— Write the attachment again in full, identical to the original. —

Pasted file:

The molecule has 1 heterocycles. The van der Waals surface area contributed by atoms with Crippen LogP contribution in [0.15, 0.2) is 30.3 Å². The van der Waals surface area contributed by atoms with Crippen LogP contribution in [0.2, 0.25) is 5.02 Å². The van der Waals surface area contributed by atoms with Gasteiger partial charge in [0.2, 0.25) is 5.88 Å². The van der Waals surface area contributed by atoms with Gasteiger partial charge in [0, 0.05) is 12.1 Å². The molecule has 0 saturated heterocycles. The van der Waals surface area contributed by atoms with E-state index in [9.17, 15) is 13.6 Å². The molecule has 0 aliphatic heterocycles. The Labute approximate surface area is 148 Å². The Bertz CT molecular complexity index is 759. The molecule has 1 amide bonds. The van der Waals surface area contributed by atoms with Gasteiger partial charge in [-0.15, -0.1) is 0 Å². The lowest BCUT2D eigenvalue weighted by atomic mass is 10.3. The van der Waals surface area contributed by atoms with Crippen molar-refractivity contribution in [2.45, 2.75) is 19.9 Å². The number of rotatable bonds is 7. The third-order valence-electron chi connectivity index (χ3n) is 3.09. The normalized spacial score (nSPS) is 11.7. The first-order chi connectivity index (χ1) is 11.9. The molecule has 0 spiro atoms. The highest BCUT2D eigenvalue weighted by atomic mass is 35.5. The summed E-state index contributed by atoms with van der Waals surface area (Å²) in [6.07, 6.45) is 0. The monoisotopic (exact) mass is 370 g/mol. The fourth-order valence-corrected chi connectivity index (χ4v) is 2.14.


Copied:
The molecule has 1 heterocycles. The van der Waals surface area contributed by atoms with Crippen LogP contribution in [0.15, 0.2) is 30.3 Å². The van der Waals surface area contributed by atoms with Crippen LogP contribution in [0.2, 0.25) is 5.02 Å². The van der Waals surface area contributed by atoms with Gasteiger partial charge in [0.2, 0.25) is 5.88 Å². The van der Waals surface area contributed by atoms with Gasteiger partial charge in [0, 0.05) is 12.1 Å². The molecule has 0 saturated heterocycles. The van der Waals surface area contributed by atoms with E-state index in [9.17, 15) is 13.6 Å². The molecule has 0 aliphatic heterocycles. The Labute approximate surface area is 148 Å². The Bertz CT molecular complexity index is 759. The molecule has 1 amide bonds. The van der Waals surface area contributed by atoms with Gasteiger partial charge in [-0.15, -0.1) is 0 Å². The lowest BCUT2D eigenvalue weighted by atomic mass is 10.3. The van der Waals surface area contributed by atoms with Crippen molar-refractivity contribution in [2.45, 2.75) is 19.9 Å². The number of rotatable bonds is 7. The third-order valence-electron chi connectivity index (χ3n) is 3.09. The normalized spacial score (nSPS) is 11.7. The first-order chi connectivity index (χ1) is 11.9. The molecule has 0 spiro atoms. The highest BCUT2D eigenvalue weighted by atomic mass is 35.5. The summed E-state index contributed by atoms with van der Waals surface area (Å²) in [6.07, 6.45) is 0. The monoisotopic (exact) mass is 370 g/mol. The fourth-order valence-corrected chi connectivity index (χ4v) is 2.14.